The chilies that I added were not particularly hot. They added flavor but not too much heat. When I don’t have New Mexico chilies on hand I use chili powder. I would like to experiment with lot of different chilies – maybe chipotles would be good in this.

I made some Cajun Country Popcorn Rice to serve with this. The package directions called for 1 cup rice and 2 cups water. The rice ended up a little bit mushy. Next time I will cut back on the water.

Cajun Popcorn Rice

I serve the pinto bean soup over rice with grated cheese and salsa.

Pinto Bean Soup

How did my soup plan work out? I am not going to tell you that we didn’t eat some junk this week, but I will say that it was really handy to have all this soup ready in the refrigerator ready to eat.

Daughter really liked the garbanzo/bulgur soup. I served that to her a couple of times for a quick lunch along with some crackers and fresh fruit. All three of us liked the pinto bean soup. It made a quick, satisfying meal on more than one occasion. I was the sole enjoyer of the split pea soup, and I enjoyed it a lot. I still have a half batch in the freezer for next week, which will no doubt be busy too.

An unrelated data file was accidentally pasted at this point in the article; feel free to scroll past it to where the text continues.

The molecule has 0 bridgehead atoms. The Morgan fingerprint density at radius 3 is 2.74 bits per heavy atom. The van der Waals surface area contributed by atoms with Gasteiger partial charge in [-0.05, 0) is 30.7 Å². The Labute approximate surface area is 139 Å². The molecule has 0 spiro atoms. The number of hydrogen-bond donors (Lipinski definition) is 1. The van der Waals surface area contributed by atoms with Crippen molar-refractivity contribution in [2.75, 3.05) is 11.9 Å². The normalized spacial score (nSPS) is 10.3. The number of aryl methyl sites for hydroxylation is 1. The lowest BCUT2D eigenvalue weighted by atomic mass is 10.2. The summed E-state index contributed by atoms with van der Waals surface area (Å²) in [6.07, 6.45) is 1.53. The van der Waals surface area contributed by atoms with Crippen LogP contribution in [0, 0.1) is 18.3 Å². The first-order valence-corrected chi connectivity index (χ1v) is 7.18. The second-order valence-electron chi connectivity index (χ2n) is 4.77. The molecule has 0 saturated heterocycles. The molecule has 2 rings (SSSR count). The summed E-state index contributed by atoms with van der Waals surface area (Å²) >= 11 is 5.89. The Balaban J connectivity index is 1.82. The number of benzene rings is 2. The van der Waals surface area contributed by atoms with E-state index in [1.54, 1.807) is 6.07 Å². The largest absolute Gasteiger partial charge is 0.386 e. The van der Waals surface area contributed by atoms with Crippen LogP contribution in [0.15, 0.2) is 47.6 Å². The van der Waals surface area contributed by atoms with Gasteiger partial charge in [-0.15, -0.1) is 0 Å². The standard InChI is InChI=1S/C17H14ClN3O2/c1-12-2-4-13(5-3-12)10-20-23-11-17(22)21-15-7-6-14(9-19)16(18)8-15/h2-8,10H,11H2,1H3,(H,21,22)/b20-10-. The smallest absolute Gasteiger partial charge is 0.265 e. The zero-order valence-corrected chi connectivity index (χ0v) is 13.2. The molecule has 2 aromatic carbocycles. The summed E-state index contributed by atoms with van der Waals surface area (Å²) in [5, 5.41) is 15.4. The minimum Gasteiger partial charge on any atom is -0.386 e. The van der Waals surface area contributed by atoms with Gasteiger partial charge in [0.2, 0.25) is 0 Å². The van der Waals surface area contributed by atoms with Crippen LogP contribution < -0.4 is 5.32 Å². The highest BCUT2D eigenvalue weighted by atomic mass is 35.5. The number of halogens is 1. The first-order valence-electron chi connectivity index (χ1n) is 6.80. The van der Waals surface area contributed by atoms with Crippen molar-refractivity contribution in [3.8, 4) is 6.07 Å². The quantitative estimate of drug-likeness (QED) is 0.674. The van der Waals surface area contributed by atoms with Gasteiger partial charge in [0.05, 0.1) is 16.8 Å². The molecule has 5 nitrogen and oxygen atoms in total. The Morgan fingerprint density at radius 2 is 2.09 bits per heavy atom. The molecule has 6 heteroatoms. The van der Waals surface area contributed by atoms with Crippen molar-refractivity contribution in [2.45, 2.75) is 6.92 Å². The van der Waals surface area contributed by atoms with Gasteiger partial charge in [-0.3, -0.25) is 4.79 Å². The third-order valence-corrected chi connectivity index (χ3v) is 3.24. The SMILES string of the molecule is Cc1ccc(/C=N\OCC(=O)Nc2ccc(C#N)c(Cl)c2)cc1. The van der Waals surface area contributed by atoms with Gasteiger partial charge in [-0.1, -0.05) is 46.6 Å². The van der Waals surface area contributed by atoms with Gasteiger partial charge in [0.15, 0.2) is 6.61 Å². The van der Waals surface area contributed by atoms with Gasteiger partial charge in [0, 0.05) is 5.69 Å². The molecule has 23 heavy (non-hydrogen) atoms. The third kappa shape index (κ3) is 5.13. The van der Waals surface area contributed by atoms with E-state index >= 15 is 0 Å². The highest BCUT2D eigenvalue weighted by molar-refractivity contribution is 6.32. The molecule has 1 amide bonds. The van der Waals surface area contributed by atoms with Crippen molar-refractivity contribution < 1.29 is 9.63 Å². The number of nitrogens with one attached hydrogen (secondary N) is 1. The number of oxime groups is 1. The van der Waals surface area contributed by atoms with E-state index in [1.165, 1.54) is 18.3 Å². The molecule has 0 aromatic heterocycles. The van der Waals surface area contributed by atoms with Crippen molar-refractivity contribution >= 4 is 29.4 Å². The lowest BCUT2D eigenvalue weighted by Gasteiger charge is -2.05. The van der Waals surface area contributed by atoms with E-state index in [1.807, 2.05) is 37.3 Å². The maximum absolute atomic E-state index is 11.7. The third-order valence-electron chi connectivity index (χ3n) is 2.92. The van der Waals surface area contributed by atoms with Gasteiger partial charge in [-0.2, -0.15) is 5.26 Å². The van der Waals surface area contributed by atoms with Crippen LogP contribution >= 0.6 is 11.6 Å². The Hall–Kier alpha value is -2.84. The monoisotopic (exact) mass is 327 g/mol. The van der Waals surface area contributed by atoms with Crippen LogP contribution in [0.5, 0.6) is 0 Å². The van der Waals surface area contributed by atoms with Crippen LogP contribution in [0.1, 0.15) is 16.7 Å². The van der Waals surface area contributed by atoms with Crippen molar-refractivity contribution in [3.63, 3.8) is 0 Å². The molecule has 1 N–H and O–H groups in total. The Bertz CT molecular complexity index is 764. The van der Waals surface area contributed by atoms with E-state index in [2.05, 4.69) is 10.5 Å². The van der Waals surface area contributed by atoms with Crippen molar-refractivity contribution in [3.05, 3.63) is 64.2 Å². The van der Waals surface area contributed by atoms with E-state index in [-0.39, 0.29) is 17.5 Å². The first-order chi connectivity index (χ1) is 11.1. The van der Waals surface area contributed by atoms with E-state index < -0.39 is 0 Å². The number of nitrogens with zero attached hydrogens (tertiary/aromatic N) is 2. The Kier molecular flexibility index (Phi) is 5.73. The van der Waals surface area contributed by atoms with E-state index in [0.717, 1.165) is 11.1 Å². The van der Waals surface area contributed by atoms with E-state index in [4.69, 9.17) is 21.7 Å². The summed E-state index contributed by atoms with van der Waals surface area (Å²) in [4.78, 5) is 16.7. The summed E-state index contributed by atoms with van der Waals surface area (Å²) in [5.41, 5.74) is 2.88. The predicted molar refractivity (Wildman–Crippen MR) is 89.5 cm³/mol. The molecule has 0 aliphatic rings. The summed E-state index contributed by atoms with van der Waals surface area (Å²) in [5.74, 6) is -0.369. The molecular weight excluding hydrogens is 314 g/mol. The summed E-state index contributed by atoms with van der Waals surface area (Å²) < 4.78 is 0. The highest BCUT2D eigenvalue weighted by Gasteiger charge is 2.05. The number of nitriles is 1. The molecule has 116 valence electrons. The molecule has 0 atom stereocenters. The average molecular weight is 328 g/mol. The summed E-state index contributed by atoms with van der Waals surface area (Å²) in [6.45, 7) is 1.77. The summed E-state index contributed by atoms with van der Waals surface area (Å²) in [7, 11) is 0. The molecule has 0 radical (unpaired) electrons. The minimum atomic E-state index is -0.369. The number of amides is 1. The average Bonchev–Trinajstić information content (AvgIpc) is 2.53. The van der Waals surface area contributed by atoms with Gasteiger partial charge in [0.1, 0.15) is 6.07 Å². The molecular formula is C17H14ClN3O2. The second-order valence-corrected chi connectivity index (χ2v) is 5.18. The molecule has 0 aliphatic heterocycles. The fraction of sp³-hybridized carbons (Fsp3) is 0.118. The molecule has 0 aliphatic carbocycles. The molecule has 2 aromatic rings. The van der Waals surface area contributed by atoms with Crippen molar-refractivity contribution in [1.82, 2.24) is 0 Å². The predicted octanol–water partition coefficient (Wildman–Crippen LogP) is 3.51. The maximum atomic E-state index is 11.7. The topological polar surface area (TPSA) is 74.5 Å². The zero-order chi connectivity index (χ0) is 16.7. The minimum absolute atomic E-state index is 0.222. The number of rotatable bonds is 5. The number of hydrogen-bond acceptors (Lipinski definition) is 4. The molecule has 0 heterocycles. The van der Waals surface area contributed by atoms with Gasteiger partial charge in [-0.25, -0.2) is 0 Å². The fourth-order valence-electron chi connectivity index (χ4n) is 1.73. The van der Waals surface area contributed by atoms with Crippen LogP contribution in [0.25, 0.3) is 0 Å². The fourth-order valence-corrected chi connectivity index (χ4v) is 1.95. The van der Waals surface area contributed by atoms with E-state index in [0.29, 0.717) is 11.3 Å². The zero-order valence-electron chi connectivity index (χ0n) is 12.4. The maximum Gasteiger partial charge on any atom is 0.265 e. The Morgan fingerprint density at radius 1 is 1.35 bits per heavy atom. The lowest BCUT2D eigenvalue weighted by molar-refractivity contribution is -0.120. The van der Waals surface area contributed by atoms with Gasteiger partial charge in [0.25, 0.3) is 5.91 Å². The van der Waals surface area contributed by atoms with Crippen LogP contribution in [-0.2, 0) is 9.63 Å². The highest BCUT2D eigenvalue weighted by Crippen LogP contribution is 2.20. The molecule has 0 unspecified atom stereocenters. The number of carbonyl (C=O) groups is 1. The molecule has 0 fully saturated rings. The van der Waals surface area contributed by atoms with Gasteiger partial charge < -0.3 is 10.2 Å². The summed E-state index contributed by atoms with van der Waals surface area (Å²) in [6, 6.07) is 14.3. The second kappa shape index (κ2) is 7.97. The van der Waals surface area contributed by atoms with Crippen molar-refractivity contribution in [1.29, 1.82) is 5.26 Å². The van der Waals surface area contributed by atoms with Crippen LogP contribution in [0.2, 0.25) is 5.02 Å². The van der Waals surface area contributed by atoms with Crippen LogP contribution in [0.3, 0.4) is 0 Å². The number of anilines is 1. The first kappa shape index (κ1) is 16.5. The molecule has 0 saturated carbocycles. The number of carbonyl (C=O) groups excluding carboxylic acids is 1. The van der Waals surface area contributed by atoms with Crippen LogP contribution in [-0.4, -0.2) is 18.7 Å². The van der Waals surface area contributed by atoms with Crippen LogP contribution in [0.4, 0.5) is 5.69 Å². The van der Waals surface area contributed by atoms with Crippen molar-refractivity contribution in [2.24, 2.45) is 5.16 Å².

It took about 5 hours to get all three soups cooked, cooled and put in the refrigerator (though much of that time did not require my attention). When it was time to eat, any of the three soups could be heated up in just a few minutes either in the microwave or on the stove top.

The soup recipes could easily be doubled or halved depending on the number of people that need to be fed and their enthusiasm for soup. Using the pressure cooker cut down on the time needed for each soup but if you did it on the stove top, all three soups could cook concurrently.

All three of the soups had very different flavors. So outside of the fact that they were all “soup” they didn’t seem repititious. I think that with some imagination you could make three soups with flavors that are even more diverse. You could have a dal with Indian flavors, garbanzo beans with a North African twist, and black beans with a Caribbean taste.  The sky’s the limit.